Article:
CHAPTER 4
MAGNETIC POLARITY STRATIGRAPHY AND MAMMALIAN FAUNA OF THE
DOG ROCKS LOCAL FAUNA


Introduction



The lack of well dated faunal assemblages in

Australia has been a major obstacle to paleontological

attempts at interpreting the unique fossil record of this

continent. Along with the Nelson Bay Local Fauna (MacFadden

et al., 1987), the Dog Rocks Local Fauna is one of only a

few late Pliocene to early Pleistocene vertebrate

assemblages known in Australia with absolute

geochronological control currently available (Rich et al.,

1982; Woodburne et al., 1985). Located 7.0 km NW of

Geelong, Victoria at 380 6.5' S, 1440 17' E (Fig. 4.1), it

consists of a suite of bone fragments and isolated teeth

collected by field crews from the National Museum of

Victoria from 1975 to 1986. The assemblage is loosely

disseminated through a sedimentary fissure fill unit within

the Moorabool Viaduct Sand. At present, it is only found

within units exposed in the southeast wall of the Australian

Portland Cement Limited (A.P.C.L.) quarry at Batesford,

Geelong (Fig. 4.1).








48







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and: Geology A A GeA e long Ar e .
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O OUATERNARYv GEELORNG 5UARRY-, 1A A
ALUVUMVVVVVDVVVVV AA S AN SCALE (













vvvv NEWER BATSFORD
VOLCANIC 2 LIMESTONE










Figure 4.1. Locality of the Dog Rocks Local Fauna Section
and Geology of the Geelong Area.









This local fauna consists of some 29 identifiable

vertebrate taxa (Table 4.1). The Macropodidae dominate the

assemblage but other groups include Diprotodontidae,

Vombatidae, Dasyuridae and the Muridae. Although this local

fauna is poorly preserved, the combination of its taxonomic

diversity and the possibility of a well constrained late

Pliocene date makes it an important biostratigraphic

reference assemblage for the Australian Neogene. Based on

stratigraphic relationships and an overlying basalt, the age

of the site has been stated to be in the range of 2.0-4.0 Ma

(Woodburne et al., 1985). In an effort to narrow this

range, sediment and basalt samples suitable for

paleomagnetic analysis were collected and treated at the

University of Florida Paleomagnetics Laboratory. The

results of this work, together with an assessment of the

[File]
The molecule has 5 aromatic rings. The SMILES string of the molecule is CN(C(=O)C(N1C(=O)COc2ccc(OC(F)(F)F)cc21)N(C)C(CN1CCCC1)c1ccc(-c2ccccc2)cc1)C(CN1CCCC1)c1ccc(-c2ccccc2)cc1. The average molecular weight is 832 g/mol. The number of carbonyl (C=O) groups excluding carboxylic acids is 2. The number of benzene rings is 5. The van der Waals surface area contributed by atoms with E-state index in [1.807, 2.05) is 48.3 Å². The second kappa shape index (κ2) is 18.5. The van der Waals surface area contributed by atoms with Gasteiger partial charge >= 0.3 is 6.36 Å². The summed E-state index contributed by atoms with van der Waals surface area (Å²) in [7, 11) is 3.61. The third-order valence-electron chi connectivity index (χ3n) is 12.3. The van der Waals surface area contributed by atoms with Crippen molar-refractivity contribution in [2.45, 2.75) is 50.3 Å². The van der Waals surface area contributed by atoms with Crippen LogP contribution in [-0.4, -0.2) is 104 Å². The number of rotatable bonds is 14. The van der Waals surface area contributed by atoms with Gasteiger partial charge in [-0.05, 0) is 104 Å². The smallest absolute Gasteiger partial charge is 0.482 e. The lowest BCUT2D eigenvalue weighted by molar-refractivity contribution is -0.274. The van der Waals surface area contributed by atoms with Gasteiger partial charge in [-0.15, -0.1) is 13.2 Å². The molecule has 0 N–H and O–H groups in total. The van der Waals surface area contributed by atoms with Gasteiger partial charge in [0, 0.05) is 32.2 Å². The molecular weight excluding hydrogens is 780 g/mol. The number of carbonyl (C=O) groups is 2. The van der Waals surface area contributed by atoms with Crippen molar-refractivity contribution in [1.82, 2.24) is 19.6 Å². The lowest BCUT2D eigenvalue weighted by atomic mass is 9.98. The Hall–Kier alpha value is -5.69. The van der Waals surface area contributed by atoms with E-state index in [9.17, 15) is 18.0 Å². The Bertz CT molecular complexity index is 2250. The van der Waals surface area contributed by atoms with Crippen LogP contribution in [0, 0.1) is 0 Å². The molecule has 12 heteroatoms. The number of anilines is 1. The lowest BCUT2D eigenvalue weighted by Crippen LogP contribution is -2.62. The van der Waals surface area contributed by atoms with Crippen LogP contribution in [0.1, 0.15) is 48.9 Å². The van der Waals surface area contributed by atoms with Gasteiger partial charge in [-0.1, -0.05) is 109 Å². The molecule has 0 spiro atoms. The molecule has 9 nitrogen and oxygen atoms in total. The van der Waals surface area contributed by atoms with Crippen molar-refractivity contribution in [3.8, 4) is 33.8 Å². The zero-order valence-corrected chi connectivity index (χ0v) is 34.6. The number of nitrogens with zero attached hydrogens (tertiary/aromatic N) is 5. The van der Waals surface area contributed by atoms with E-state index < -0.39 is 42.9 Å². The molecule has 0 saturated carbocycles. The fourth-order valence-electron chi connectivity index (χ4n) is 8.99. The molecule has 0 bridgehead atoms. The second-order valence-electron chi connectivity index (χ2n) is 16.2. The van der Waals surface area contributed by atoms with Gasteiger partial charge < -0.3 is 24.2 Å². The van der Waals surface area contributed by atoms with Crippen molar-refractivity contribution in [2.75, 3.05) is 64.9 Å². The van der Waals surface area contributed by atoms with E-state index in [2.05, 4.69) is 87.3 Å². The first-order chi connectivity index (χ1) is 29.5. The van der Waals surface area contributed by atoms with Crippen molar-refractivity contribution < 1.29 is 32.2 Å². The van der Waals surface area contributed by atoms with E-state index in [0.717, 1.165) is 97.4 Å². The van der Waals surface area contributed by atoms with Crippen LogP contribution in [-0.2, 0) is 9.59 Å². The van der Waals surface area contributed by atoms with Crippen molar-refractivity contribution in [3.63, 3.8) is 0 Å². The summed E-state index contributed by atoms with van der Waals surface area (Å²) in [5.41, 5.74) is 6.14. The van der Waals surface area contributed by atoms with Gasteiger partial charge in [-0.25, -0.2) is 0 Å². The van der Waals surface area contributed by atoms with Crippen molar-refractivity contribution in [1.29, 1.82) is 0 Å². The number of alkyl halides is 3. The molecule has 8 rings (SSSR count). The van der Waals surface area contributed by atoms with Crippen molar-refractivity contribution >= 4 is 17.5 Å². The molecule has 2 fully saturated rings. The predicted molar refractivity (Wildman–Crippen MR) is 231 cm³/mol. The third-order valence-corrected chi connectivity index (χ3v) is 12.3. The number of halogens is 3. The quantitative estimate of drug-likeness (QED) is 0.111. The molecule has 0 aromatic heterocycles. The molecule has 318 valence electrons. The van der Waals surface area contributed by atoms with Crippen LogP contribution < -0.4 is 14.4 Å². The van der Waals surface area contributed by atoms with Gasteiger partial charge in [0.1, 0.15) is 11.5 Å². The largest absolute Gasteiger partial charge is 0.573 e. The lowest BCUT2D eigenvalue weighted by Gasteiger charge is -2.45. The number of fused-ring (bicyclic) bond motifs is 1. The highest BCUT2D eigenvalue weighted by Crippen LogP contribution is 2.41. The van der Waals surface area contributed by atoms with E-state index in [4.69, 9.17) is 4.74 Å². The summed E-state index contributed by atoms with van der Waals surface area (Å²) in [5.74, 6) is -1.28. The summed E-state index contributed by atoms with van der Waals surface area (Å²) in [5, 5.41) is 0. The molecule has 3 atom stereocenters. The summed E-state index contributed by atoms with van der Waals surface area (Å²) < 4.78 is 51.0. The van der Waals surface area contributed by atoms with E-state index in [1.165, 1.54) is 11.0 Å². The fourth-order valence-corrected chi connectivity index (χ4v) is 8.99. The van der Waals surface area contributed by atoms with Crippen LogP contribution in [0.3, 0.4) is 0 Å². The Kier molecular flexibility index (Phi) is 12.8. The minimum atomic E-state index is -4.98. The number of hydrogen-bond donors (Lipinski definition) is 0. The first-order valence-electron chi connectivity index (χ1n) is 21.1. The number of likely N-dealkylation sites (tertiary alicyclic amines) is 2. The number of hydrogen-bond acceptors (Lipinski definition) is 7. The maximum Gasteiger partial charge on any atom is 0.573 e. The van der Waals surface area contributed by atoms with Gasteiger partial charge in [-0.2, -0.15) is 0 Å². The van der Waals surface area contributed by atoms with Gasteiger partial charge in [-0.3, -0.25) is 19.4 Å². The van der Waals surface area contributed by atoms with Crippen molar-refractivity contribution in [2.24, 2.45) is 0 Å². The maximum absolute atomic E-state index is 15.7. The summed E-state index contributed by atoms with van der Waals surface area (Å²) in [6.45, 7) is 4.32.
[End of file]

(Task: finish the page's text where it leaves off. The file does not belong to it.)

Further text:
chronological control on this site, are the purpose of this

paper.


Previous Work


The present interpretation of the geology of the

Geelong area was established by Bowler (1963) and is

summarized, with minor modifications, by Abele et al.

(1988). Bowler identified and described the units of

interest in this report; namely 1) the middle Miocene

Batesford Limestone, the target of the A.P.C.L. quarrying

operations, 2) the late Miocene-Pliocene Fyansford Formation

and 3) the Pliocene Moorabool Viaduct Sand (MVS), the latter










two being the main overburden units in the quarry. He

considered these units to be of shallow to marginal marine

origin; however, he also noted the presence of leaves and

other organic material towards the top of the MVS,

indicating at least the possibility of local sub-areal

deposition. These are overlain by late Pliocene flood

basalts which were examined at sites elsewhere in the

Geelong area. These sites produced an average date of 2.01

+ 0.13 Ma and were found to carry a reversed magnetic

polarity (Aziz-ur-Rahman and McDougall, 1972).

The Batesford Quarry is well known (Singleton, 1941;

Bowler, 1963; Rich, 1976) for its rich middle Miocene

invertebrate and vertebrate marine faunas. It is the type

section for the Batesford Limestone and the type locality

for the Batesfordian stage (Bowler, 1963). However, the

terrestrial vertebrate fauna was unknown before 1975 when a

pair of diprotodontid mandibles of Zygomaturus sp. were

discovered in an overburden dump (Rich, 1976). The origin

of these mandibles was traced back to a series of

sedimentary fissure fills occurring within the MVS and

periodic prospecting of this site has continued to produce

additional important material. Mining activities along this

face led to the destruction of the unit but the A.P.C.L.

management kindly saved approximately 80 metric tons of the

fissure fill sediments. This material was seived and picked

by the author during 1985-86 for a total yield of 3.5 kg of









bone fragments and approximately 250 recognizable teeth.

The vertebrate taxa recognized are listed in Table 4.1.


Geologic Setting


The geology of this site is well exposed in the

southeast wall of the quarry. It is characterized by the

presence of four units, each separated by a distinct

depositional hiatus (Fig. 4.2). The basal unit is the

middle Miocene (Batesfordian Stage) Batesford Limestone and

is characterized by a white to cream colored soft carbonate

matrix consisting of fragmented reef corals and bryozoans

together with a rich invertebrate shell fauna, shark teeth,

and rare cetaceans. A change from oxidizing to reducing

environments in the shallow Balcombian seas of the area